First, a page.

Here is my AC30 cabinet (formerly housing my 93 AC30) loaded with a vintage Celestion Blue and vintage Celestion Greenback. I typically prefer the greenback with a dynamic mic, and the blue, generally a brighter speaker, with a nice ribbon mic to smooth it out.

The 65 London has a Celestion Blue and a G12H Anniversary. I usually throw a mic in front of the G12 speaker with great results.

The Benson upright cabinet has two newer Celestion Greenback speakers in it (are you noticing a trend here yet…?) I love how punchy and tight this cabinet sounds.


Benson Chimera

2 years ago Casey introduced me to Chris Benson. I played his “Monarch” amp and was really impressed. That means a lot to me because I never like amps under 30 watts (minus low watt amps for studio use). I always need at least 30 watts to get the clean sound I’m looking for, so we decided to come up with an amp design together that met my needs and also fit into his product line. I’m really happy with the outcome. Chris also custom voiced mine with a dark switch and tuned it to my taste. He’s a stellar dude, an incredible amp designer, and I’m happy to have contributed the few things I did for this amp. If you want a killer new amp, Benson is making some incredible ones.

Vox AC30 Head

This is my favorite amp that I’ve ever played. It’s a ’93 AC30 that belonged to my good friend Jason, and one day he decided he was ready to sell it to me. I had it converted to a head to make it more useful in our studio. Chris Benson (of Benson Amps) did the conversion and also went through it, really working some magic on it. It came back sounding better than ever. I tour with this era of AC30’s all the time and have really fallen in love with them over the years, so I’m really stoked to have one of my own, let alone one that sounds this good. All the early 90’s AC30’s sound stellar for the most part, they just sound a little different from amp to amp, so it can take some searching if you're as picky as I am. These sound really close to the 60’s top boost AC30’s but are cleaner, and a little more reliable… I’m quite happy with it.

65 London

This was my first real amp. I worked for months and months to buy it. I saw Drew from Switchfoot playing them, and after hearing them live knew I had to get one. It’s a 2007 model and doesn’t have the master voltage added. I think that means it sounds better. I’ve played a bunch of newer amps from 65 and really prefer my early model. This particular London is great for low-mid gain dirty amp tones. The only challenge is finding an EF86 tube that’ll stay working for more than a month. When she’s got a good one, it’s one of my favorite amps ever. It’s the kind of amp that makes you want to plug right in and just play. It takes pedals really well too!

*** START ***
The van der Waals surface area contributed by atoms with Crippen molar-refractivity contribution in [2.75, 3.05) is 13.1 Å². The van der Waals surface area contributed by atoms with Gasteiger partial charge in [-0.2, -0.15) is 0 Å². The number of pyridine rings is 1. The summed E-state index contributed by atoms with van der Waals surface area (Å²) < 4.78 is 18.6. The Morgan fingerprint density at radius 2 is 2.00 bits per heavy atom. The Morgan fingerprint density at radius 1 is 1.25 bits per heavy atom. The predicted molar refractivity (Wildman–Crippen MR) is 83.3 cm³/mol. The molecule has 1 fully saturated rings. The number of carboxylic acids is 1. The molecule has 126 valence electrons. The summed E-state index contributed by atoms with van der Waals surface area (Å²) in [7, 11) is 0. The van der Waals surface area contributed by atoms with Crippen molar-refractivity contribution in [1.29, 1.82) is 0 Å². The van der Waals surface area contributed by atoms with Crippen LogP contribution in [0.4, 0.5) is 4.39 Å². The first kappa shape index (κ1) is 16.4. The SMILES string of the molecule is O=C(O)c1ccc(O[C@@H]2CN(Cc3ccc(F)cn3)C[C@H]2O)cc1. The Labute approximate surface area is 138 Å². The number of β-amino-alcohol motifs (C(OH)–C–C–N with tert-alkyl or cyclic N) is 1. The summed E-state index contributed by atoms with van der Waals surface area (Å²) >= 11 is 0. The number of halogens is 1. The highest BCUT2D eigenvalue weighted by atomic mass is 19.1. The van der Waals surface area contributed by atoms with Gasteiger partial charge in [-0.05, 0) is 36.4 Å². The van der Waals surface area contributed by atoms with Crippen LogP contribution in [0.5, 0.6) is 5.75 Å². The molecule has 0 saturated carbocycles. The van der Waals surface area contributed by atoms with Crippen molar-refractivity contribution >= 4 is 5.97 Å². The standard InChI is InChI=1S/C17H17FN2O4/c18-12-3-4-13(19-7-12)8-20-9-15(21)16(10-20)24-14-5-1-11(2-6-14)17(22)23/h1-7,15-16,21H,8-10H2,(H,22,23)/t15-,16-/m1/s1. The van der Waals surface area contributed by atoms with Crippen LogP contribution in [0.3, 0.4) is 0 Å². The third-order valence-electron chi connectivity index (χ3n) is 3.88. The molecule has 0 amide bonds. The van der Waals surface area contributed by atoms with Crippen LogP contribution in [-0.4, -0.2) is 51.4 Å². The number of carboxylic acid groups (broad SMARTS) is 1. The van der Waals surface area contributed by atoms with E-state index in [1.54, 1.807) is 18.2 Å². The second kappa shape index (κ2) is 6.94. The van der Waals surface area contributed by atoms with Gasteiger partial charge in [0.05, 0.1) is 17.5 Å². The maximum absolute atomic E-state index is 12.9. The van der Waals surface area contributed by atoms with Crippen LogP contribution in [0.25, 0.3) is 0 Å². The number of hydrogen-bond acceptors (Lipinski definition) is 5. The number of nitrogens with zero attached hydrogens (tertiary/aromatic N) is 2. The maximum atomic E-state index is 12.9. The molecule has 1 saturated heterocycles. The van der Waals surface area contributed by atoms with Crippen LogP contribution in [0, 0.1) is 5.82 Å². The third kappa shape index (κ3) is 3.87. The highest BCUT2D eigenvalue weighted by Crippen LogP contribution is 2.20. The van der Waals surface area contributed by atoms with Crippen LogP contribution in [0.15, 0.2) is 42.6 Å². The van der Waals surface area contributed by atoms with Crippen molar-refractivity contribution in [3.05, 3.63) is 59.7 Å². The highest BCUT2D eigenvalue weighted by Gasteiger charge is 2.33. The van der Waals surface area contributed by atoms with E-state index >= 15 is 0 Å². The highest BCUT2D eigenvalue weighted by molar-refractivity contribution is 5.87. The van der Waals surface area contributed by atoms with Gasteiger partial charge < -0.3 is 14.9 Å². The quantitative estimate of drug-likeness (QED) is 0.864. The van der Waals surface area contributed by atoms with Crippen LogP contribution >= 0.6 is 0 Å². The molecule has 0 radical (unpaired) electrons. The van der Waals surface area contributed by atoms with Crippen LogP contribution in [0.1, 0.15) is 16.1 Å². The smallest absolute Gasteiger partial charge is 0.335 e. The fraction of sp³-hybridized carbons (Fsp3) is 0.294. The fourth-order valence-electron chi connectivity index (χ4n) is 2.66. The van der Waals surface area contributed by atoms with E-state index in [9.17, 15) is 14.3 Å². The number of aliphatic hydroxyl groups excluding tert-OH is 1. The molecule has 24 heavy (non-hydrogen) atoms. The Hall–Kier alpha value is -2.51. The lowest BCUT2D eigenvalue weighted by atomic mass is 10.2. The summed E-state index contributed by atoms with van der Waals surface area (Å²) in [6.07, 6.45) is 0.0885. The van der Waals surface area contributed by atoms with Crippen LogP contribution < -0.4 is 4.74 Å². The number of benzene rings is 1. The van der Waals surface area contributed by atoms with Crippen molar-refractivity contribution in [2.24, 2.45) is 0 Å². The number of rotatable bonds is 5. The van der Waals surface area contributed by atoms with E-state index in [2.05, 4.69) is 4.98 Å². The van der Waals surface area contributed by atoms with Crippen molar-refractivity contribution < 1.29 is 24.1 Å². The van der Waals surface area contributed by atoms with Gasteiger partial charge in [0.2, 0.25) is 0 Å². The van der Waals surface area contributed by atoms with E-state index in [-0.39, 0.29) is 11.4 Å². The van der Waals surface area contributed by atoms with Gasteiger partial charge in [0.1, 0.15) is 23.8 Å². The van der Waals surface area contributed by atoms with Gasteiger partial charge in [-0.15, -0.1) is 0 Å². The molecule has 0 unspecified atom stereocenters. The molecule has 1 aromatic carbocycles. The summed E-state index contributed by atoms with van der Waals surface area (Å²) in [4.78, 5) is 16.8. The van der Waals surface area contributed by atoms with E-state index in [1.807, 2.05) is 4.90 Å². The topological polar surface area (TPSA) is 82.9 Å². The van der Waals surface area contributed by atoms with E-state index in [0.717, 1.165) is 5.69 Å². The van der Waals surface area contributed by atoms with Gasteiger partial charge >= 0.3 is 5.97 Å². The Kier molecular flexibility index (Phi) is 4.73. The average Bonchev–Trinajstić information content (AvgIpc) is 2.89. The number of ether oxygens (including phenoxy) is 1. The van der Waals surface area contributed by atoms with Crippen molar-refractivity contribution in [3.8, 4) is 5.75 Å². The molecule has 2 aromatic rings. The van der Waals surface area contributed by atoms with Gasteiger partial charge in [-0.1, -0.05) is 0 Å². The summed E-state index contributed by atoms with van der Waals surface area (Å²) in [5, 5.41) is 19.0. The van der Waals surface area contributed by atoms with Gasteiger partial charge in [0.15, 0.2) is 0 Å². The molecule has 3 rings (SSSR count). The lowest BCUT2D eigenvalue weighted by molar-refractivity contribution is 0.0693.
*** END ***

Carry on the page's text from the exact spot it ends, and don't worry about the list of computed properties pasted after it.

The Briz

This amp started life as a preamp for an Akai M7 tape machine. Some guy turned it into the sickest little 5 watt tube amp you’ve ever heard. I found it at a pawn shop in Vancouver, WA called The Briz. It’s probably my favorite pawn find ever. The next day we were in a drum shop and found a vintage speaker for it, and the two just work so perfectly together. I use it to practice or to record those “small amp having seizures and blowing up” tones.

Phono Amp

This was another pawn shop find in Vancouver. It’s really great at getting really crappy tones… One of those things that sounds awful in just the right way.


'62 Fender Reverb Head

I’d been wanting a tube reverb unit for ages and found this one for a good price down in the Bay Area. We were on tour in San Francisco around the time I found it so I convinced a runner to take me to some random dude’s house to pick it up. As it is with many Craigslist finds, the guy was a total weirdo, but also very kind. We settled on a price quickly and I left, alive and a very happy customer. I’ve been practicing my surf rock riffs ever since.

70’s EP3 Echoplex

For some reason, any time I’ve used a delay that has a tape setting, I generally end up using that sound. I bought it having never played a real EP-3, my logic being that if I liked the emulation so much I’d love the real thing even more. Plus it’s the model that Jimmy Page used so… Needless to say, I was very right in my thinking. Nothing beats the sound of a real tape delay. Nothing. I’ve used it on a bunch of guitars and even a drum bus or two for some drum freakout weirdness. It’s a super inspiring unit to use and hear. Parts almost seem to write themselves. It’s one of my favorite things to use in the studio so I wanted to share it with you all here. designed and managed by THUNDERBIRD STUDIO

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